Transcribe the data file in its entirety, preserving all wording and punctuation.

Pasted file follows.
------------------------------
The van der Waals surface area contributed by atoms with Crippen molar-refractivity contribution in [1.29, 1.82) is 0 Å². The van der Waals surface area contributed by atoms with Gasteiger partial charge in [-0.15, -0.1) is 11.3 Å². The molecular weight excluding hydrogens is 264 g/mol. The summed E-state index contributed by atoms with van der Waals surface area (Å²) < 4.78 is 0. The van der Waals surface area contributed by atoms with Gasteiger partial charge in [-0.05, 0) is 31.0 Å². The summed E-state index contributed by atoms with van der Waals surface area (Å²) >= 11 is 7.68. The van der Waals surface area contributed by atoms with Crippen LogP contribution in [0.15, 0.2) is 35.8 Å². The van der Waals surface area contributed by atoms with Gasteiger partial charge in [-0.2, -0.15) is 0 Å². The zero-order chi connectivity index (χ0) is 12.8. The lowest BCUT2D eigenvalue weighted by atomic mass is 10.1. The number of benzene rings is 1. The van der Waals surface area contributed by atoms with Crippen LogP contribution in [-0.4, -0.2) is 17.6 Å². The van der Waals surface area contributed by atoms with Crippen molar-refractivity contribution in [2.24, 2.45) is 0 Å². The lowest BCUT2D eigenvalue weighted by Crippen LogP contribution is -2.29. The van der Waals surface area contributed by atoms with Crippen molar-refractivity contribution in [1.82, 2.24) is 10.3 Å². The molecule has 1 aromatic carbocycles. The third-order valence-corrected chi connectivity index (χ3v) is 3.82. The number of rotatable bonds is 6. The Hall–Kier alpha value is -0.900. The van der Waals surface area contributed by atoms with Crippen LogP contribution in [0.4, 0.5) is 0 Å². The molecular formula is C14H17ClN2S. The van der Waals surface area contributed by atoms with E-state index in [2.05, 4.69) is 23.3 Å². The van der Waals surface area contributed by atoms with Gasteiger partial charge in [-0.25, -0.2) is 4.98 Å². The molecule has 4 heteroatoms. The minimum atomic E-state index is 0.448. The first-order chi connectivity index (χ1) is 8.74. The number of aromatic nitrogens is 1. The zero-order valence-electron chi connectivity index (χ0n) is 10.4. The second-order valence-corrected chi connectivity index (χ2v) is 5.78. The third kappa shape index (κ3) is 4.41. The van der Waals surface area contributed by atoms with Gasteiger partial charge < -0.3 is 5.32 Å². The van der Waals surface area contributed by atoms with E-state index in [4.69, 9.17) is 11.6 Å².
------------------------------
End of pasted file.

The van der Waals surface area contributed by atoms with Crippen molar-refractivity contribution in [1.29, 1.82) is 0 Å². The van der Waals surface area contributed by atoms with Gasteiger partial charge in [-0.15, -0.1) is 11.3 Å². The molecular weight excluding hydrogens is 264 g/mol. The summed E-state index contributed by atoms with van der Waals surface area (Å²) < 4.78 is 0. The van der Waals surface area contributed by atoms with Gasteiger partial charge in [-0.05, 0) is 31.0 Å². The summed E-state index contributed by atoms with van der Waals surface area (Å²) >= 11 is 7.68. The van der Waals surface area contributed by atoms with Crippen LogP contribution in [0.15, 0.2) is 35.8 Å². The van der Waals surface area contributed by atoms with Gasteiger partial charge in [-0.2, -0.15) is 0 Å². The zero-order chi connectivity index (χ0) is 12.8. The lowest BCUT2D eigenvalue weighted by atomic mass is 10.1. The number of benzene rings is 1. The van der Waals surface area contributed by atoms with Crippen LogP contribution in [-0.4, -0.2) is 17.6 Å². The van der Waals surface area contributed by atoms with Crippen molar-refractivity contribution in [2.24, 2.45) is 0 Å². The lowest BCUT2D eigenvalue weighted by Crippen LogP contribution is -2.29. The van der Waals surface area contributed by atoms with Crippen molar-refractivity contribution in [1.82, 2.24) is 10.3 Å². The molecule has 1 aromatic carbocycles. The third-order valence-corrected chi connectivity index (χ3v) is 3.82. The number of rotatable bonds is 6. The Hall–Kier alpha value is -0.900. The van der Waals surface area contributed by atoms with Crippen LogP contribution in [0.4, 0.5) is 0 Å². The molecular formula is C14H17ClN2S. The van der Waals surface area contributed by atoms with E-state index in [2.05, 4.69) is 23.3 Å². The van der Waals surface area contributed by atoms with Gasteiger partial charge in [-0.25, -0.2) is 4.98 Å². The molecule has 4 heteroatoms. The minimum atomic E-state index is 0.448. The first-order chi connectivity index (χ1) is 8.74. The number of aromatic nitrogens is 1. The zero-order valence-electron chi connectivity index (χ0n) is 10.4. The second-order valence-corrected chi connectivity index (χ2v) is 5.78. The third kappa shape index (κ3) is 4.41. The van der Waals surface area contributed by atoms with Gasteiger partial charge < -0.3 is 5.32 Å². The van der Waals surface area contributed by atoms with E-state index in [4.69, 9.17) is 11.6 Å².